Q&As

Is an employer permitted to access and read a former employee's private emails and documents that are stored on the employer's IT systems, with a view to finding evidence to dispute the former employee's version of events and/or damage his credibility at an employment tribunal hearing?

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Published on LexisPSL on 04/01/2017

The following Information Law Q&A provides comprehensive and up to date legal information covering:

  • Is an employer permitted to access and read a former employee's private emails and documents that are stored on the employer's IT systems, with a view to finding evidence to dispute the former employee's version of events and/or damage his credibility at an employment tribunal hearing?

Is an employer permitted to access and read a former employee's private emails and documents that are stored on the employer's IT systems, with a view to finding evidence to dispute the former employee's version of events and/or damage his credibility at an employment tribunal hearing?

An individual’s private emails and, depending upon the contents, private documents, will comprise personal data as defined in section 1 of the Data Protection Act 1998 (DPA 1998). They may also include sensitive personal data within the meaning of DPA 1998, s 2.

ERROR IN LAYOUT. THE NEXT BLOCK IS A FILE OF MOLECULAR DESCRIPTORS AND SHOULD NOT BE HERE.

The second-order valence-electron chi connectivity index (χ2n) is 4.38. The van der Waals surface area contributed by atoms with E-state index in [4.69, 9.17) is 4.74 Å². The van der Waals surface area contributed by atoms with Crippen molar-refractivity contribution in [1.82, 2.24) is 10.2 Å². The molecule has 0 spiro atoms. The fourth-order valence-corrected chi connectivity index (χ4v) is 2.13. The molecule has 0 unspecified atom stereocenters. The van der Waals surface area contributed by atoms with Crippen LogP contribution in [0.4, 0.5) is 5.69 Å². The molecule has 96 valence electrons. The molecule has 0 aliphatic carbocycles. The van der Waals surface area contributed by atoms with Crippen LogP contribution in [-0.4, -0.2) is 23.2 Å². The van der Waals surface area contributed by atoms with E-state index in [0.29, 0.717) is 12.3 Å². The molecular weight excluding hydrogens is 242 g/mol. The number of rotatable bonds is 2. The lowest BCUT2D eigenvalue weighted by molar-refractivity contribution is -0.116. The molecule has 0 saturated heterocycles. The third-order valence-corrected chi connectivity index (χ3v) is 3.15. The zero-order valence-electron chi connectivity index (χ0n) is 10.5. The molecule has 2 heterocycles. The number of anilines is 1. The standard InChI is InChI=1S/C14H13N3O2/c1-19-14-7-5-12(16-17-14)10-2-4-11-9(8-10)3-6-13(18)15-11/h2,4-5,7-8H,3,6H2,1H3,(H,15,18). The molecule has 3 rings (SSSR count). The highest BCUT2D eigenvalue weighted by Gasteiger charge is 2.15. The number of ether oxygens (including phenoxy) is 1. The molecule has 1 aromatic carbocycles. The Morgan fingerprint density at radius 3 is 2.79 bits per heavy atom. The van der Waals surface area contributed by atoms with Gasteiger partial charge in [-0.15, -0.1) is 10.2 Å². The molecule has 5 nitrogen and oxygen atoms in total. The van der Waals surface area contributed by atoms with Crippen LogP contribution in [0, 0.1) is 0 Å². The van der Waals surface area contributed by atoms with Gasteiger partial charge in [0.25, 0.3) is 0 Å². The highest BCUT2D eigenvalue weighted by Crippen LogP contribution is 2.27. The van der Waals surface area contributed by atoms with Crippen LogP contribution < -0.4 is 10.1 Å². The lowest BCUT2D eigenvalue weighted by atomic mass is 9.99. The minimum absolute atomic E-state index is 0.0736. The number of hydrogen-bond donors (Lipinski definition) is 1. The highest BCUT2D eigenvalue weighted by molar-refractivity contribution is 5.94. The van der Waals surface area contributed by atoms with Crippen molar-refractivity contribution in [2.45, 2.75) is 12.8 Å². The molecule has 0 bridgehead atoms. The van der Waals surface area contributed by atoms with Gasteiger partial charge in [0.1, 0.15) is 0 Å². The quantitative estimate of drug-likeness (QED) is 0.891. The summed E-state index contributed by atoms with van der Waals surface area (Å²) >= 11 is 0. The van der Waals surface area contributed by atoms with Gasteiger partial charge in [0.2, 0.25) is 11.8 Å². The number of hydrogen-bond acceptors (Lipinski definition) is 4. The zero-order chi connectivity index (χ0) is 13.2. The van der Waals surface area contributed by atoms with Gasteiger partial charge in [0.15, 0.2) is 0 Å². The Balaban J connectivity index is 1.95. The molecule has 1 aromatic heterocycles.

As data controller, the employer (or former employer) must comply with the eight data protection principles in relation to personal data (including sensitive personal data) (DPA 1998, s 4(4), Sch 1, Part I).

In accordance with the first data protection principle, unless an exemption applies, personal data must not be processed unless at least one of the following conditions is met:

  1. the individual who is the subject of the personal data has consented to the processing

  2. the processing is necessary:

    1. in relation to a contract which the individual has entered into, or

    2. because the individual has asked for something to be done so they can enter into a contract

  3. the processing is necessary because of a legal obligation that applies to the data controller (other than an obligation imposed by a contract)

  4. the processing is necessary to protect

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